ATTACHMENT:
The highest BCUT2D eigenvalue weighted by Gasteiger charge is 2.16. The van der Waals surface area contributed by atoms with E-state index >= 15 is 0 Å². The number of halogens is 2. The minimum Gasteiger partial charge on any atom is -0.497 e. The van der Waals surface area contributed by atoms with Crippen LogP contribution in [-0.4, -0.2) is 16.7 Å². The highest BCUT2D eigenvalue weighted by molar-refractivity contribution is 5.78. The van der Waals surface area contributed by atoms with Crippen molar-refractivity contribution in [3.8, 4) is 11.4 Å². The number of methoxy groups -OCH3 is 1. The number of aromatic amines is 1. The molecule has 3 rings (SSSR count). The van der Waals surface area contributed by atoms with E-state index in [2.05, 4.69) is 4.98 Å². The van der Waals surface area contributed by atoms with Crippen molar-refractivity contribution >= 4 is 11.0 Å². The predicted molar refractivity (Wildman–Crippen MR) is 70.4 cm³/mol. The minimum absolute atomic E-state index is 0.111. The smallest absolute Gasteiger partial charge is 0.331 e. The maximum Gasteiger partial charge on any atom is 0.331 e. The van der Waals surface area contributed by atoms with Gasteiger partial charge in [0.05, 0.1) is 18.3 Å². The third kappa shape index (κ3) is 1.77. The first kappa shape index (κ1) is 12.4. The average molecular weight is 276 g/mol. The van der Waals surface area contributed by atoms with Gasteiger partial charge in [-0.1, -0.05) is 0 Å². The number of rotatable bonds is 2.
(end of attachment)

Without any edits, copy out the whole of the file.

The highest BCUT2D eigenvalue weighted by Gasteiger charge is 2.16. The van der Waals surface area contributed by atoms with E-state index >= 15 is 0 Å². The number of halogens is 2. The minimum Gasteiger partial charge on any atom is -0.497 e. The van der Waals surface area contributed by atoms with Crippen LogP contribution in [-0.4, -0.2) is 16.7 Å². The highest BCUT2D eigenvalue weighted by molar-refractivity contribution is 5.78. The van der Waals surface area contributed by atoms with Crippen molar-refractivity contribution in [3.8, 4) is 11.4 Å². The number of methoxy groups -OCH3 is 1. The number of aromatic amines is 1. The molecule has 3 rings (SSSR count). The van der Waals surface area contributed by atoms with E-state index in [2.05, 4.69) is 4.98 Å². The van der Waals surface area contributed by atoms with Crippen molar-refractivity contribution >= 4 is 11.0 Å². The predicted molar refractivity (Wildman–Crippen MR) is 70.4 cm³/mol. The minimum absolute atomic E-state index is 0.111. The smallest absolute Gasteiger partial charge is 0.331 e. The maximum Gasteiger partial charge on any atom is 0.331 e. The van der Waals surface area contributed by atoms with Gasteiger partial charge in [0.05, 0.1) is 18.3 Å². The third kappa shape index (κ3) is 1.77. The first kappa shape index (κ1) is 12.4. The average molecular weight is 276 g/mol. The van der Waals surface area contributed by atoms with Gasteiger partial charge in [-0.1, -0.05) is 0 Å². The number of rotatable bonds is 2.